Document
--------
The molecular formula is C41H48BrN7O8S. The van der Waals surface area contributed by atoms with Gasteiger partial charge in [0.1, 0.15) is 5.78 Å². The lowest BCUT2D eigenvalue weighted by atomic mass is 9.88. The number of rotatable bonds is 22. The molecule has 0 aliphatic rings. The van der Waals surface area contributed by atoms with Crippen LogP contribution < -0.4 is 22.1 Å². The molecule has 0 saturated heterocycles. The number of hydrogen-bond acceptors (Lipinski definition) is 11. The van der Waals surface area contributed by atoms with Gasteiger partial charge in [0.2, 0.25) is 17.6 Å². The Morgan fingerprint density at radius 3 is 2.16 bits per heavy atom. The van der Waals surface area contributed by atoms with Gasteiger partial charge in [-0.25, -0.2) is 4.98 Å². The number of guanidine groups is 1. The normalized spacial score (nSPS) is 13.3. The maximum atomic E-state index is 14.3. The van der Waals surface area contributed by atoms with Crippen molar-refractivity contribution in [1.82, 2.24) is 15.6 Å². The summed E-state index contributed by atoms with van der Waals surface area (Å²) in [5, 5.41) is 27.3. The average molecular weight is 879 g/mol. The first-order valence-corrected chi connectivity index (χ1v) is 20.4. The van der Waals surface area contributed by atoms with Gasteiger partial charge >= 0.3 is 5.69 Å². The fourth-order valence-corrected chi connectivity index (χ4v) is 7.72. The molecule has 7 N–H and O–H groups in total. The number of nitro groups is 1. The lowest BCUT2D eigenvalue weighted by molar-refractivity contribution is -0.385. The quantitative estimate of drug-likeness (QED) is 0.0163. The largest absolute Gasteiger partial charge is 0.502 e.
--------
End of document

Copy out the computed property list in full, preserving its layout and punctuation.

The molecular formula is C41H48BrN7O8S. The van der Waals surface area contributed by atoms with Gasteiger partial charge in [0.1, 0.15) is 5.78 Å². The lowest BCUT2D eigenvalue weighted by atomic mass is 9.88. The number of rotatable bonds is 22. The molecule has 0 aliphatic rings. The van der Waals surface area contributed by atoms with Crippen LogP contribution < -0.4 is 22.1 Å². The molecule has 0 saturated heterocycles. The number of hydrogen-bond acceptors (Lipinski definition) is 11. The van der Waals surface area contributed by atoms with Gasteiger partial charge in [0.2, 0.25) is 17.6 Å². The Morgan fingerprint density at radius 3 is 2.16 bits per heavy atom. The van der Waals surface area contributed by atoms with Gasteiger partial charge in [-0.25, -0.2) is 4.98 Å². The number of guanidine groups is 1. The normalized spacial score (nSPS) is 13.3. The maximum atomic E-state index is 14.3. The van der Waals surface area contributed by atoms with Crippen molar-refractivity contribution in [1.82, 2.24) is 15.6 Å². The summed E-state index contributed by atoms with van der Waals surface area (Å²) in [5, 5.41) is 27.3. The average molecular weight is 879 g/mol. The first-order valence-corrected chi connectivity index (χ1v) is 20.4. The van der Waals surface area contributed by atoms with Gasteiger partial charge >= 0.3 is 5.69 Å². The fourth-order valence-corrected chi connectivity index (χ4v) is 7.72. The molecule has 7 N–H and O–H groups in total. The number of nitro groups is 1. The lowest BCUT2D eigenvalue weighted by molar-refractivity contribution is -0.385. The quantitative estimate of drug-likeness (QED) is 0.0163. The largest absolute Gasteiger partial charge is 0.502 e.